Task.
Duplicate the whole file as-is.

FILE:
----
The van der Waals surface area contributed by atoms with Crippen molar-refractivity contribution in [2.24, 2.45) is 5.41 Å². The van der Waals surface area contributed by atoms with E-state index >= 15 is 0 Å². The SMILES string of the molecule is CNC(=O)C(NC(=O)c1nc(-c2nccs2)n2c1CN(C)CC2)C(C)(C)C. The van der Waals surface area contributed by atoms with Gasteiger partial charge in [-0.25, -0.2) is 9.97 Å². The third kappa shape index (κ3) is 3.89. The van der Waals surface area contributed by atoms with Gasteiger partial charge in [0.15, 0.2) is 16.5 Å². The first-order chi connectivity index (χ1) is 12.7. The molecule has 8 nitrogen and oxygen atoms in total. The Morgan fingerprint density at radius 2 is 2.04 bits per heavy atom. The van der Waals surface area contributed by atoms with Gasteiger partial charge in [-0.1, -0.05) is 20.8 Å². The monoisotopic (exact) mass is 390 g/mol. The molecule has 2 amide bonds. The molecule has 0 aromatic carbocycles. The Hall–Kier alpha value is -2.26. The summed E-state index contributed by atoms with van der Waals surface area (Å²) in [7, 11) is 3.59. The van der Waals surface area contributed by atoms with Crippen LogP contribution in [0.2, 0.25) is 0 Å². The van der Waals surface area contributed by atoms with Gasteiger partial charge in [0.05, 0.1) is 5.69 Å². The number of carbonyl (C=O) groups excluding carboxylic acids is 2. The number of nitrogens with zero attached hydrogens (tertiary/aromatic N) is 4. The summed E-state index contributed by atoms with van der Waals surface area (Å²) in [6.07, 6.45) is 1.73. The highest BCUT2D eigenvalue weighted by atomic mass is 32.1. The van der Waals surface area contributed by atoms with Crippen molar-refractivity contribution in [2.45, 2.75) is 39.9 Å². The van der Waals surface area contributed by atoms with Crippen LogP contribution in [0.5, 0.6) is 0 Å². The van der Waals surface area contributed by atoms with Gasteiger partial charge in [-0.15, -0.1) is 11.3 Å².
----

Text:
The van der Waals surface area contributed by atoms with Crippen molar-refractivity contribution in [2.24, 2.45) is 5.41 Å². The van der Waals surface area contributed by atoms with E-state index >= 15 is 0 Å². The SMILES string of the molecule is CNC(=O)C(NC(=O)c1nc(-c2nccs2)n2c1CN(C)CC2)C(C)(C)C. The van der Waals surface area contributed by atoms with Gasteiger partial charge in [-0.25, -0.2) is 9.97 Å². The third kappa shape index (κ3) is 3.89. The van der Waals surface area contributed by atoms with Gasteiger partial charge in [0.15, 0.2) is 16.5 Å². The first-order chi connectivity index (χ1) is 12.7. The molecule has 8 nitrogen and oxygen atoms in total. The Morgan fingerprint density at radius 2 is 2.04 bits per heavy atom. The van der Waals surface area contributed by atoms with Gasteiger partial charge in [-0.1, -0.05) is 20.8 Å². The monoisotopic (exact) mass is 390 g/mol. The molecule has 2 amide bonds. The molecule has 0 aromatic carbocycles. The Hall–Kier alpha value is -2.26. The summed E-state index contributed by atoms with van der Waals surface area (Å²) in [7, 11) is 3.59. The van der Waals surface area contributed by atoms with Crippen LogP contribution in [0.2, 0.25) is 0 Å². The van der Waals surface area contributed by atoms with Gasteiger partial charge in [0.05, 0.1) is 5.69 Å². The number of carbonyl (C=O) groups excluding carboxylic acids is 2. The number of nitrogens with zero attached hydrogens (tertiary/aromatic N) is 4. The summed E-state index contributed by atoms with van der Waals surface area (Å²) in [6.07, 6.45) is 1.73. The highest BCUT2D eigenvalue weighted by atomic mass is 32.1. The van der Waals surface area contributed by atoms with Crippen molar-refractivity contribution in [2.45, 2.75) is 39.9 Å². The van der Waals surface area contributed by atoms with Crippen LogP contribution in [0.5, 0.6) is 0 Å². The van der Waals surface area contributed by atoms with Gasteiger partial charge in [-0.15, -0.1) is 11.3 Å².